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View Full Version : Legal: Here's a recent (and nasty) ATF letter- pre-Ban receiver status


EMDII
January 24, 2003, 16:40
********************************************
DEPARTMENT OF THE TREASURY
BUREAU OF ALCOHOL, TOBACCO AND FIREARMS
WASHINGTON, DC 20226

NOV 1 6 2001

Dear Mr. XXXXXXXXXX:

This refers to your letter of March 19, 2001, in which you ask about the status of certain semiautomatic assault weapons which have been altered to another configuration.

As defined in section 921(a)(30), of Title 18, United States Code (U.S.C:), the term "semiautomatic assault weapon" includes certain named weapons and certain semiautomatic rifles, pistols, and shotguns that have a combination of enumerated features. Title 18 U.S.C. section 922(v)(1) prohibits manufacture, transfer, and possession of semiautomatic assault weapons; however, section 922(v)(2) provides that any semiautomatic assault weapon that was lawfully possessed under Federal law on September 13, 1994, is excluded from the prohibition.

A frame or receiver of a semiautomatic assault weapon, meets the definition of a "firearm" in 18 U.S.C. section 921(a)(3); however, a firearm frame or receiver alone, without the additional qualifying features, does not meet the definition of a "semiautomatic assault weapon" in section 921(a)(30). Therefore, a firearm frame or receiver does not meet the exemption in section 922(v)(2).

We have also determined that a semiautomatic assault weapon in knockdown (unassembled) condition consisting of a receiver and all parts needed to assemble a complete semiautomatic assault weapon are subject to regulation if the parts are segregated or packaged together and held by a person as the parts for the assembly of a particular firearm.

You describe an AR15 type rifle that met the definition of a semiautomatic assault weapon and was lawfully possessed on September 13, 1994. At some subsequent time the rifle was temporarily reassembled in a configuration such that it no longer had the qualifying features of a semiautomatic assault weapon. You asked if the original components could then be lawfully reinstalled on the rifle.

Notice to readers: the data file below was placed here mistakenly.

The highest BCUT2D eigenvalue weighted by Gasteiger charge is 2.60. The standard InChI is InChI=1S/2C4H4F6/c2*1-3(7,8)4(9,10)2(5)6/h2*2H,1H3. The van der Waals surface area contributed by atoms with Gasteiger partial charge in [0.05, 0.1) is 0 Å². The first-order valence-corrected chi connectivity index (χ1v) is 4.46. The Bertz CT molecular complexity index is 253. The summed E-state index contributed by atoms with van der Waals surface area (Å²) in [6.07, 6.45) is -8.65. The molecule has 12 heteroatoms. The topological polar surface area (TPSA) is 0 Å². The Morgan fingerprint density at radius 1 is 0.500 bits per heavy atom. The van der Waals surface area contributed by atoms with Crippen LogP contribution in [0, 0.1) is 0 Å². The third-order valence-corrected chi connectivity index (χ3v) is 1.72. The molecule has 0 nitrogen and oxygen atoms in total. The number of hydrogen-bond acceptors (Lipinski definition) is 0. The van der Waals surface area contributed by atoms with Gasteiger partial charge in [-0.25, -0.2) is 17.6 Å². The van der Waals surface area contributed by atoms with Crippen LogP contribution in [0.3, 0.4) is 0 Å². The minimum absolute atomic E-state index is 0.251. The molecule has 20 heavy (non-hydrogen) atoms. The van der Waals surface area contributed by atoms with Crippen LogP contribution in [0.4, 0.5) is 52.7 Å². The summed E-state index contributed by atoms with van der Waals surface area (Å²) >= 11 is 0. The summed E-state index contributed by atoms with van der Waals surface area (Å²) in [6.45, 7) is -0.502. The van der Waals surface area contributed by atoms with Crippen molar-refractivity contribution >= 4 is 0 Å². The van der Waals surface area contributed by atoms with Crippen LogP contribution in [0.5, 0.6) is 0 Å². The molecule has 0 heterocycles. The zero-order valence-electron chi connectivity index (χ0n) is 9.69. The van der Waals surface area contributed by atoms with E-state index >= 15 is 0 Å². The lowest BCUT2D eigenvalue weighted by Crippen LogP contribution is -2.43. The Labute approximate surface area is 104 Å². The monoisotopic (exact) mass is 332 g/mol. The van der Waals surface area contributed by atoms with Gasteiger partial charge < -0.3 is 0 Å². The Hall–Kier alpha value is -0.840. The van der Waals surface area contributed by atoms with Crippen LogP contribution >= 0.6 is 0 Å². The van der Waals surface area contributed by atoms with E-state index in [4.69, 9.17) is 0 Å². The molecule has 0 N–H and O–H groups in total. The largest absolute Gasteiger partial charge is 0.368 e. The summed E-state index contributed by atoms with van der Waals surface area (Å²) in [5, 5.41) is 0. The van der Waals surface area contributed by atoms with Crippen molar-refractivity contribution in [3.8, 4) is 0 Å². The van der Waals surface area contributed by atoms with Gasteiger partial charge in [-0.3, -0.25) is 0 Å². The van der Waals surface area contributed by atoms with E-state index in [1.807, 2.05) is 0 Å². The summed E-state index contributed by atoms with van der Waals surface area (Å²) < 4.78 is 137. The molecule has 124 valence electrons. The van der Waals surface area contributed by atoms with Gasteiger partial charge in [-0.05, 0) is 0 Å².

Provided that the original components were held by the owner and reinstalled on the rifle, it is our opinion that the rifle would still qualify as an exempted semiautomatic assault weapon even though it had been temporarily assembled in a different configuration. We note, that mere disassembly of a semiautomatic weapon by an owner would not remove the firearm from the definition of a semiautomatic assault weapon nor would the reassembly constitute manufacture of a prohibited semiautomatic assault weapon.

Your second question concerns a semiautomatic assault weapon that also meets the exemption in section 922(v)(2). However, this firearm was disassembled and the receiver, without other components, was sold. Since the receiver is no longer possessed with all parts necessary to assemble a complete semiautomatic assault weapon, it no longer meets the definition of a semiautomatic assault weapon. The receiver does not meet the exemption in section 922(v)(2) and assembly of this firearm in the configuration of a semiautomatic assault weapon would be prohibited under section 922(v)(1).

If you are interested in determining the status of a particular receiver or semiautomatic assault weapon, you should contact the manufacturer or importer and ask about the date that it was manufactured and the configuration at the time of sale. It may also be necessary to contact subsequent dealers and owners who possessed the firearm.

We regret the delay in responding to your inquiry. If you have further questions concerning this matter, please contact us.


Sincerely yours,

Curtis H.A. Bartlett
Chief, Firearms Technology Branch

Ergo: ATF says a pre-Ban receiver sold 'solo' is NO LONGER pre-Ban! WTH!
:skull:

Sand Pirate
January 24, 2003, 18:29
Wow, that's a neat trick. If I possess a Colt Sporter and full-auto fire control parts, ATF says I have "constructive possession of a machine gun", even though I don't possess a machine gun.

How convenient that possession of a pre-ban receiver and all the parts to build it into a functioning rifle don't qualify as "constructive possession of a grandfathered assault weapon".

I wouldn't mind so much about the change of rules in the middle of the game, if it didn't involve 10 years in prison....:mad:

TheOtherChris
January 25, 2003, 01:22
So I'm guessing that if I have a preban rifle and sell the stripped receiver, the new owner can not assemble it into an AW...
But, if I sell my complete preban rifle which the new owner then reconfigures with parts he owns and then sells the original parts back to me it is OK.

Interesting interpretation.

Now, using the same logic, one could infer that an NFA registered M16 when stripped and sold is no longer an NFA receiver and could then be assembled into a postban semi AR15. Also, a registered DIAS won't go brrrp without a rifle so once it is removed and sold it is no longer an MG
Of course BATF ain't gonna buy that interpretation.

I wonder how they'll counter that argument?

Not that it really matters to me.
I have had my prebans since before the original California ban of '89.

The Other Chris

gunnut1
January 25, 2003, 07:01